Medical Organizational Research Discussion Topics – Health System Example

Download free paperFile format: .doc, available for editing

"Medical Organizational Research Discussion Topics" is an excellent example of a paper on the health system. Organizational Research Discussion Topics Current Research Needs                       Every industry would benefit from reputable studies that address existing and incoming deficiencies in their methods. Health care organizations are reacting to major changes in governmental policy that have been well-publicized via the media, though not always accurately (Corbett & Kappagoda, 2013). Resource concerns have become the forefront of many discussions about how these laws will impact operations in the long-term. Funding and staffing are existing issues in the system that will likely be continual topics of study for the impact of policy change.

However, a topic of equal and quite possibly greater importance is patient health quality changes that may arise from new government health care policies.                       Health outcomes are indescribably important in the overall evaluation of health organization quality. There is no other primary purpose in the industry that should rival patient health outcomes, and so it is important to be aware of variables that may negatively impact the associated measures. From an organizational perspective, the health of the patient can often be lost in the shadow of resource management, though obvious benefits for the patient can arise from traditional organizational management operations.

For example, the hiring of a respected and talented professional will help those who s/he may treat or teach (Hsieh et al. , 2013). Organizational management teams will be further burdened with logistical changes that are being felt from the policy change, but they cannot be allowed to ignore the impact of these changes on patient health measures. A health care industry with high profits and poor health outcomes is stripped of any medical intent and would become just another commodity market. Research-Informed Decisions                       Research that examines the potential and actual impact of policy change on patient health quality would provide essential information for management, staff, and patients throughout the health care system.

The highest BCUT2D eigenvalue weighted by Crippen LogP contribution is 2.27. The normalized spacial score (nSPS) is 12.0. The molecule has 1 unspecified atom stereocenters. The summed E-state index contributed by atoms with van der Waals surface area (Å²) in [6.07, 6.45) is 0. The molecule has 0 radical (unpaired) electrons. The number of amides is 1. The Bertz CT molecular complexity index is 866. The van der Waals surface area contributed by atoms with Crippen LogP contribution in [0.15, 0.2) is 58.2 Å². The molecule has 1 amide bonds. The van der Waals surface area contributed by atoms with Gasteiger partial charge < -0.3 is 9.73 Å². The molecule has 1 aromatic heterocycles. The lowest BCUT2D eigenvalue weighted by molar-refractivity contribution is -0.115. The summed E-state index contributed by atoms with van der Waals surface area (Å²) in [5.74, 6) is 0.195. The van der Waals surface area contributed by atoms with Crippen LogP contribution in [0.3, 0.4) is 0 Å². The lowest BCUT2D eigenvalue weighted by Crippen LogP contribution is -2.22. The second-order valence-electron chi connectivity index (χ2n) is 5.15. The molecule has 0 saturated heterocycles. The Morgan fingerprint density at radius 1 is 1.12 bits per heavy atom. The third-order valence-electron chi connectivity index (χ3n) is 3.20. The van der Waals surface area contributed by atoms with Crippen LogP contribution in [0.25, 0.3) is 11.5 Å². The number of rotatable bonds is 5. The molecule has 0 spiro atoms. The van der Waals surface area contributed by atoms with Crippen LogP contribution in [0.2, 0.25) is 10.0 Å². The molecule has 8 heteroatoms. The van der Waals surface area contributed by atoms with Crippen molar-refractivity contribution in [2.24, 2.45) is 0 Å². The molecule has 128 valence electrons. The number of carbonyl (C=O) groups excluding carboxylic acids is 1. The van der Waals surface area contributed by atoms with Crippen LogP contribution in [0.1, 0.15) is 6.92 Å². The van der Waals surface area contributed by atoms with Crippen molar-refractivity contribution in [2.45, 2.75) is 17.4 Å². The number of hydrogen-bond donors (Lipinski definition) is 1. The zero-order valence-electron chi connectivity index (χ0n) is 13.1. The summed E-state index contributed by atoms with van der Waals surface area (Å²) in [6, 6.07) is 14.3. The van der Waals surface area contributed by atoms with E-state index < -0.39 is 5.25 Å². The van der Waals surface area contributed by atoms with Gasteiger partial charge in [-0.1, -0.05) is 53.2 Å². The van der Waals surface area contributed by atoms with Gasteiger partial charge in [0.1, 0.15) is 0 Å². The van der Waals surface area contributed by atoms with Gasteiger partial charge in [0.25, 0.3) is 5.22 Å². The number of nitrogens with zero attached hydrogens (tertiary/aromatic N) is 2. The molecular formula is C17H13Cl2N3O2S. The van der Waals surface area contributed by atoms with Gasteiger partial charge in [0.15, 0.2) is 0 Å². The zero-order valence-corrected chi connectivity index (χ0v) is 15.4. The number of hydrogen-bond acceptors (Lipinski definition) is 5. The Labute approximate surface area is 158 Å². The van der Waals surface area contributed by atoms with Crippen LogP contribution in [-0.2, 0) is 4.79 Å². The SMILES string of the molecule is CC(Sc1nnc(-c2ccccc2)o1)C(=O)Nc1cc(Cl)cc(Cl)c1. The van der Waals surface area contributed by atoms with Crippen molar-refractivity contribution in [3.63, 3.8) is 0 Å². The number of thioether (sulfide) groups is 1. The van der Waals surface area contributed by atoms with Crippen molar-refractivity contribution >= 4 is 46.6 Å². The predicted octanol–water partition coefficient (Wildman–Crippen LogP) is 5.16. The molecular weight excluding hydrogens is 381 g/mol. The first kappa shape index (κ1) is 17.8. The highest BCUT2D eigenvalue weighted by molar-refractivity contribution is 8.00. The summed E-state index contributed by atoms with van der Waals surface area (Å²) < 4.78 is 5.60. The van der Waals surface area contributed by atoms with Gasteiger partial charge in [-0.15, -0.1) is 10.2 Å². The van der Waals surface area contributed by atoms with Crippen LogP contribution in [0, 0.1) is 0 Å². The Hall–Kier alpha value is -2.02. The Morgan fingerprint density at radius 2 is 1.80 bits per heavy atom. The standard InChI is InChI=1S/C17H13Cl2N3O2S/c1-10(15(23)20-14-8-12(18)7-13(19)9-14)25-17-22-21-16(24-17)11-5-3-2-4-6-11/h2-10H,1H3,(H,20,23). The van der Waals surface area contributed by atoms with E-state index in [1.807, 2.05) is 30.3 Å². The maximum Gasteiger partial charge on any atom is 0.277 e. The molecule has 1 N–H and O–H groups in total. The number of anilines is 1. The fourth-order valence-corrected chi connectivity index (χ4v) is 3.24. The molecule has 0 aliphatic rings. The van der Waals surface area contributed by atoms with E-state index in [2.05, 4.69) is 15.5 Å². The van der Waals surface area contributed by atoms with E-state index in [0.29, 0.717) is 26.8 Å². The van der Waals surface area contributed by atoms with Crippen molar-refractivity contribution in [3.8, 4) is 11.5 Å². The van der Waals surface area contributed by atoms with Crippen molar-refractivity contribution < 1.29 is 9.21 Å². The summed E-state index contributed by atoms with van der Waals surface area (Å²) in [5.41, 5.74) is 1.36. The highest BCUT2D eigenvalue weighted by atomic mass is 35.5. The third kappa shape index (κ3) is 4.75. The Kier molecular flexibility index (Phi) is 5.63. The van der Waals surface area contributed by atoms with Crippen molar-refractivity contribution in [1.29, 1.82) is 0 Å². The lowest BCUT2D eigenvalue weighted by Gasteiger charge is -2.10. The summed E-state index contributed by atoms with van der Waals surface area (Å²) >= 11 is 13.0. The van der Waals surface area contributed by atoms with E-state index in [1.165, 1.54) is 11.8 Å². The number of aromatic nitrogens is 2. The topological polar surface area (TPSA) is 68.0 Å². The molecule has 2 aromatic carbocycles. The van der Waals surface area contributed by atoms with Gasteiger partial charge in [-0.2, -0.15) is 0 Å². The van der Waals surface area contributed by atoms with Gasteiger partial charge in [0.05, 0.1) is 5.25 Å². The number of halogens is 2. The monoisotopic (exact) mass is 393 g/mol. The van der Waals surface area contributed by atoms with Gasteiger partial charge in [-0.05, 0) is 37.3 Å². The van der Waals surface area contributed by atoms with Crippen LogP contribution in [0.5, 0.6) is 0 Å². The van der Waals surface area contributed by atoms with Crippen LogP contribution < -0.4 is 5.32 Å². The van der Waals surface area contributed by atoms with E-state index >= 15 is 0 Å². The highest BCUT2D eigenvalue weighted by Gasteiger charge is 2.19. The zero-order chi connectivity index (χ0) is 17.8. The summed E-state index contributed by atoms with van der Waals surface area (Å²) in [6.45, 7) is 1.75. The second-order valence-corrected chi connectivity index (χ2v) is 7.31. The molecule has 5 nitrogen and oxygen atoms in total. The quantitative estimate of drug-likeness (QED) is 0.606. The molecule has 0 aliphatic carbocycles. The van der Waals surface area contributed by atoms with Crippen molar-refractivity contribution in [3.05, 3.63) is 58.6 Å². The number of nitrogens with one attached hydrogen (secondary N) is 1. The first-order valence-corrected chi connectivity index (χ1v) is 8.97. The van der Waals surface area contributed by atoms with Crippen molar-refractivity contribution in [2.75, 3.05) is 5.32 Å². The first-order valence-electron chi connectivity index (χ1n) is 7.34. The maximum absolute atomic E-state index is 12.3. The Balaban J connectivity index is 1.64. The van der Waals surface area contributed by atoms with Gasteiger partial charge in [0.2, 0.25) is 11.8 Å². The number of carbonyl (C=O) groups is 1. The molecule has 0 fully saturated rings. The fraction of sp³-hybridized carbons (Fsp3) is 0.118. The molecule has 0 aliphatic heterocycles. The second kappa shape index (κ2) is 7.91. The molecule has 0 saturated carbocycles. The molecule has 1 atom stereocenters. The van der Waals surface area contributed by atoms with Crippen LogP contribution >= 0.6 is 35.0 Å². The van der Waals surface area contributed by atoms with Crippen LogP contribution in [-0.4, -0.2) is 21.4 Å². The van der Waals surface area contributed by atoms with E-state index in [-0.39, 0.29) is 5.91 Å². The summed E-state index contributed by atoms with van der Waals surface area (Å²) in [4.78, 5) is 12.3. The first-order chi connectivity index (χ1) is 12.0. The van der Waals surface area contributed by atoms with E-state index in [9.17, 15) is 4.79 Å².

However, as noted in this course, the research must be of acceptable quality if it is to be of any value to the community. There are a variety of research techniques, like surveys and experiments, that could be implemented to gather data for a variety of variables from different aspects and each is commonly associated with a set of guidelines that are historically proven to assess the value of associated findings.

For example, experiments that follow the scientific method will commonly include mathematical statistics that uncover the likelihood of the change in a variable, in this case, a patient health measure like diseases contracted while in care, being present due to chance (Regan, Daleiden, & Chorpita, 2013). The experiment is designed to eliminate or accurately measure any factors that are suspected of being responsible for outcomes that are not due to chance so that the impact of the variable(s), like policy changes, being studied can be isolated for measurement.                       Awareness of research findings on policy change and patient health quality cannot be fully achieved without being aware of how these findings are made.

Research is not always good to research and it is important to avoid applying results that may be erroneous due to fundamental errors in design or execution. Checking sources and sticking to reputable journals are good ways to find quality information, but even these publications can let a bad article slip by every so often.

For this reason, health care professionals must become at least familiar with the means to assess research quality before accepting and applying the information to their thoughts and decisions.


Corbett, J., & Kappagoda, M. (2013). Doing good and doing well: Corporate social responsibility in post-Obamacare America. The Journal of Law, Medicine & Ethics, 41(s1), 17-21.

Hsieh, C. T., Hurst, E., Jones, C. I., & Klenow, P. J. (2013). The Allocation of Talent and US Economic Growth (No. w18693). National Bureau of Economic Research.

Regan, J., Daleiden, E. L., & Chorpita, B. F. (2013). Integrity in mental health systems: An expanded framework for managing uncertainty in clinical care. Clinical Psychology: Science and Practice, 20(1), 78-98.

Download free paperFile format: .doc, available for editing
Contact Us